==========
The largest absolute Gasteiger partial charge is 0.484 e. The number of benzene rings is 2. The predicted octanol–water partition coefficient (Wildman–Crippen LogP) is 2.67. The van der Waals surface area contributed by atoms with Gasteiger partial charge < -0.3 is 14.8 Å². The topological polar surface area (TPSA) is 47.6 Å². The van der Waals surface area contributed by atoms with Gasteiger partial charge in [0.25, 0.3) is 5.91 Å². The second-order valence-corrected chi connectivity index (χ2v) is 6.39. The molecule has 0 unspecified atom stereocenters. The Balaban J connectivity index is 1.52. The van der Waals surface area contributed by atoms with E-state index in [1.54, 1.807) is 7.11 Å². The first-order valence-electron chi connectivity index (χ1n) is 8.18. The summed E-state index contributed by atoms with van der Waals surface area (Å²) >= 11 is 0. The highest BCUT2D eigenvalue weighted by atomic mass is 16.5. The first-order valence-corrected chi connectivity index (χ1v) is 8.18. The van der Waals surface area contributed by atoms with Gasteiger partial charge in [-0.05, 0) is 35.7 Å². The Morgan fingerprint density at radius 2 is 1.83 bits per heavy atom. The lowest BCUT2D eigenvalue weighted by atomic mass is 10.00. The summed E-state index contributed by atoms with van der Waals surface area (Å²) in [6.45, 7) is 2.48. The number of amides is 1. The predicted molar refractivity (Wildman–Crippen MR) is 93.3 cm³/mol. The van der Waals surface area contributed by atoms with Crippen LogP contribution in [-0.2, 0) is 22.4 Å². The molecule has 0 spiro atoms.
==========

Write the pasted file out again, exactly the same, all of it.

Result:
The largest absolute Gasteiger partial charge is 0.484 e. The number of benzene rings is 2. The predicted octanol–water partition coefficient (Wildman–Crippen LogP) is 2.67. The van der Waals surface area contributed by atoms with Gasteiger partial charge < -0.3 is 14.8 Å². The topological polar surface area (TPSA) is 47.6 Å². The van der Waals surface area contributed by atoms with Gasteiger partial charge in [0.25, 0.3) is 5.91 Å². The second-order valence-corrected chi connectivity index (χ2v) is 6.39. The molecule has 0 unspecified atom stereocenters. The Balaban J connectivity index is 1.52. The van der Waals surface area contributed by atoms with E-state index in [1.54, 1.807) is 7.11 Å². The first-order valence-electron chi connectivity index (χ1n) is 8.18. The summed E-state index contributed by atoms with van der Waals surface area (Å²) >= 11 is 0. The highest BCUT2D eigenvalue weighted by atomic mass is 16.5. The first-order valence-corrected chi connectivity index (χ1v) is 8.18. The van der Waals surface area contributed by atoms with Gasteiger partial charge in [-0.05, 0) is 35.7 Å². The Morgan fingerprint density at radius 2 is 1.83 bits per heavy atom. The lowest BCUT2D eigenvalue weighted by atomic mass is 10.00. The summed E-state index contributed by atoms with van der Waals surface area (Å²) in [6.45, 7) is 2.48. The number of amides is 1. The predicted molar refractivity (Wildman–Crippen MR) is 93.3 cm³/mol. The van der Waals surface area contributed by atoms with Crippen LogP contribution in [-0.2, 0) is 22.4 Å². The molecule has 0 spiro atoms.